B.C. company expands antibody research, production facilities for second time

B.C. company expands antibody research, production facilities for second time

The Canadian company that helped develop the first antibody therapy treatment for COVID-19 is more than doubling the size of its planned expansion in Vancouver.

AbCellera Biologics is announcing a new $700-million project today that will add research and development capacity to the manufacturing plant that has been in the works since 2020.

The federal government gave AbCellera $176 million toward the manufacturing plant and is announcing another $225 million today for the research and clinical trial projects.

The British Columbia government is providing $75 million.

AbCellera senior vice-president Murray McCutcheon says the company’s new campus will be able to take research on antibody therapies from early ideas through to clinical trials.

Vaccines trigger the body to make antibodies to prevent or limit an infection before exposure, and antibodies therapies are given to help a body fight off an infection after it has already started.

AbCellera partnered with drug giant Eli Lilly in 2020 to develop Bamlanivimab, which was authorized for use less than a year after the first case of COVID-19 was discovered.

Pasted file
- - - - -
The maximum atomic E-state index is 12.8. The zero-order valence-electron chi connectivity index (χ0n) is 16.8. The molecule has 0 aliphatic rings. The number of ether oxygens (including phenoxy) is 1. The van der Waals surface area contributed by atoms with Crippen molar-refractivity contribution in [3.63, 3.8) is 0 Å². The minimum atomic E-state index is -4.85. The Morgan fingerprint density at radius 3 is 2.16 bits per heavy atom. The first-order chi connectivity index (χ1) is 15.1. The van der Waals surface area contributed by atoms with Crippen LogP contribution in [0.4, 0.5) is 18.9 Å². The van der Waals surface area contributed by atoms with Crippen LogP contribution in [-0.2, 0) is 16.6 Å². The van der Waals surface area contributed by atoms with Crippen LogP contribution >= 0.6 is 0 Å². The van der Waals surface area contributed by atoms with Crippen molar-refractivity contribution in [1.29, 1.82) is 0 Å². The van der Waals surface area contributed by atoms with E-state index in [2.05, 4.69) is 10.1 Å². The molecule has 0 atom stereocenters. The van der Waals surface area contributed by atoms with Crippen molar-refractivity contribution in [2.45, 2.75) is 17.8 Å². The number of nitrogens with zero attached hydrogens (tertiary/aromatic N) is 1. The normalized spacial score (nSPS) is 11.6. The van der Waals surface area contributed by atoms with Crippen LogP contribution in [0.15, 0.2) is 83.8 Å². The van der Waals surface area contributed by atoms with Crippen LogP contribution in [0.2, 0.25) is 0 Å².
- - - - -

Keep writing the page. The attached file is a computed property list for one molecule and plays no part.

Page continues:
While AbCellera helped discover that therapy, the doses themselves were manufactured outside of Canada.

The new manufacturing plant is under construction now and is set to be producing antibody therapies for clinical trials starting next year.

The new project being announced Wednesday is adding lab space, equipment and technology to turn basic research into usable medicines, as well as programs that help get those medicines into clinical trials.

McCutcheon says the first focus is going to be on antibody therapies for use against cancer and autoimmune diseases.

The company was founded in 2012 and currently has about 500 employees. McCutcheon says the manufacturing plant and the new research and clinical trial project will add about 400 additional jobs.

RELATED: COVID-19 vaccination during pregnancy helps protect newborns, Canadian study suggests

The Canadian PressThe Canadian Press

Recent Stories

Send us your news tips and videos!